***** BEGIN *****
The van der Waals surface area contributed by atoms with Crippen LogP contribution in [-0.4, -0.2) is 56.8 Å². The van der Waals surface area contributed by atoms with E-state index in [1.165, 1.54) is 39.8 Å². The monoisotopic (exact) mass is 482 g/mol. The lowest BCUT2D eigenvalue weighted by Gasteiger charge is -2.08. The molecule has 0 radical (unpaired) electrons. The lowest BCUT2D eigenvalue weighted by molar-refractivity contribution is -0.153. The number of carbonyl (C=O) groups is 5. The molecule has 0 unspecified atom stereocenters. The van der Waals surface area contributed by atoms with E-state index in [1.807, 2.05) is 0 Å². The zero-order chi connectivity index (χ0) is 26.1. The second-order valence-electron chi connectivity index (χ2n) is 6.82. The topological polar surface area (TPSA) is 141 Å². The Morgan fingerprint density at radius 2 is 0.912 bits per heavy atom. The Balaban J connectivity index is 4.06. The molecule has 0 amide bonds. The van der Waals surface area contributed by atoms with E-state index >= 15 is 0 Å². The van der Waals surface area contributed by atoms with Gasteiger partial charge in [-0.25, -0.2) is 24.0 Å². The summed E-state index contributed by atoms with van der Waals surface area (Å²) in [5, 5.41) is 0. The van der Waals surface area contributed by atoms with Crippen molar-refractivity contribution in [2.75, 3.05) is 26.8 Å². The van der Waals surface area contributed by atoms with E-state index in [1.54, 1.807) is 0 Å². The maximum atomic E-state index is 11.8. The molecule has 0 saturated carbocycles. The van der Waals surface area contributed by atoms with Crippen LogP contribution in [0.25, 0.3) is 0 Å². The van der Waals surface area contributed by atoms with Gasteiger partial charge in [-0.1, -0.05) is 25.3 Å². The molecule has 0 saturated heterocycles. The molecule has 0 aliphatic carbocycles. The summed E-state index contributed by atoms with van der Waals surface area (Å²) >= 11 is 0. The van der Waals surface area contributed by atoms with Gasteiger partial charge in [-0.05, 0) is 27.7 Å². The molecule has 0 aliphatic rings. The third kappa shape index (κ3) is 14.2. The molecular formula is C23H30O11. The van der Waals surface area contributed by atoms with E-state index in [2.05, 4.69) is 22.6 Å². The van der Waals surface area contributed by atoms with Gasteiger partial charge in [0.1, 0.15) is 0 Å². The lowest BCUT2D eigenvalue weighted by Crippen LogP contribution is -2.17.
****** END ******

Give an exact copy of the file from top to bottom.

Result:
The van der Waals surface area contributed by atoms with Crippen LogP contribution in [-0.4, -0.2) is 56.8 Å². The van der Waals surface area contributed by atoms with E-state index in [1.165, 1.54) is 39.8 Å². The monoisotopic (exact) mass is 482 g/mol. The lowest BCUT2D eigenvalue weighted by Gasteiger charge is -2.08. The molecule has 0 radical (unpaired) electrons. The lowest BCUT2D eigenvalue weighted by molar-refractivity contribution is -0.153. The number of carbonyl (C=O) groups is 5. The molecule has 0 unspecified atom stereocenters. The van der Waals surface area contributed by atoms with E-state index in [1.807, 2.05) is 0 Å². The zero-order chi connectivity index (χ0) is 26.1. The second-order valence-electron chi connectivity index (χ2n) is 6.82. The topological polar surface area (TPSA) is 141 Å². The Morgan fingerprint density at radius 2 is 0.912 bits per heavy atom. The Balaban J connectivity index is 4.06. The molecule has 0 amide bonds. The van der Waals surface area contributed by atoms with E-state index >= 15 is 0 Å². The van der Waals surface area contributed by atoms with Gasteiger partial charge in [-0.25, -0.2) is 24.0 Å². The summed E-state index contributed by atoms with van der Waals surface area (Å²) in [5, 5.41) is 0. The van der Waals surface area contributed by atoms with Crippen molar-refractivity contribution in [2.75, 3.05) is 26.8 Å². The van der Waals surface area contributed by atoms with E-state index in [1.54, 1.807) is 0 Å². The maximum atomic E-state index is 11.8. The molecule has 0 saturated carbocycles. The van der Waals surface area contributed by atoms with Crippen LogP contribution in [0.25, 0.3) is 0 Å². The van der Waals surface area contributed by atoms with Gasteiger partial charge in [-0.1, -0.05) is 25.3 Å². The molecule has 0 saturated heterocycles. The molecule has 0 aliphatic carbocycles. The summed E-state index contributed by atoms with van der Waals surface area (Å²) >= 11 is 0. The van der Waals surface area contributed by atoms with Gasteiger partial charge in [-0.05, 0) is 27.7 Å². The molecule has 0 aliphatic rings. The third kappa shape index (κ3) is 14.2. The molecular formula is C23H30O11. The van der Waals surface area contributed by atoms with E-state index in [2.05, 4.69) is 22.6 Å². The van der Waals surface area contributed by atoms with Gasteiger partial charge in [0.1, 0.15) is 0 Å². The lowest BCUT2D eigenvalue weighted by Crippen LogP contribution is -2.17.